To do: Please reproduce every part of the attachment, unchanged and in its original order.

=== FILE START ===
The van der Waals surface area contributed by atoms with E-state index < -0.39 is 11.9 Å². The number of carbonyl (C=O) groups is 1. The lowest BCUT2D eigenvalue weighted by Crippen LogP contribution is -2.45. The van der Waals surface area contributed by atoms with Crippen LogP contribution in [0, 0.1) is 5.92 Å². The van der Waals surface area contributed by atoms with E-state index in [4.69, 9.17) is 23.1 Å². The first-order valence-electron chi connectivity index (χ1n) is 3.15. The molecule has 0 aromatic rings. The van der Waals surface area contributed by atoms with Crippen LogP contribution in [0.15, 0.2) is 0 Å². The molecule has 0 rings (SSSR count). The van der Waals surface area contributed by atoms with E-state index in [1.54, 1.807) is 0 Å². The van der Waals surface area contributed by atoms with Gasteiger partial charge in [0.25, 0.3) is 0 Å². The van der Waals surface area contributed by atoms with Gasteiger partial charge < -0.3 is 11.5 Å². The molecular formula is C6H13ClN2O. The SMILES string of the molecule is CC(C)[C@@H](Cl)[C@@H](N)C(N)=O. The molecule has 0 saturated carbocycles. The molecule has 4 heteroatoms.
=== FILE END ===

The van der Waals surface area contributed by atoms with E-state index < -0.39 is 11.9 Å². The number of carbonyl (C=O) groups is 1. The lowest BCUT2D eigenvalue weighted by Crippen LogP contribution is -2.45. The van der Waals surface area contributed by atoms with Crippen LogP contribution in [0, 0.1) is 5.92 Å². The van der Waals surface area contributed by atoms with E-state index in [4.69, 9.17) is 23.1 Å². The first-order valence-electron chi connectivity index (χ1n) is 3.15. The molecule has 0 aromatic rings. The van der Waals surface area contributed by atoms with Crippen LogP contribution in [0.15, 0.2) is 0 Å². The molecule has 0 rings (SSSR count). The van der Waals surface area contributed by atoms with E-state index in [1.54, 1.807) is 0 Å². The van der Waals surface area contributed by atoms with Gasteiger partial charge in [0.25, 0.3) is 0 Å². The van der Waals surface area contributed by atoms with Gasteiger partial charge < -0.3 is 11.5 Å². The molecular formula is C6H13ClN2O. The SMILES string of the molecule is CC(C)[C@@H](Cl)[C@@H](N)C(N)=O. The molecule has 0 saturated carbocycles. The molecule has 4 heteroatoms.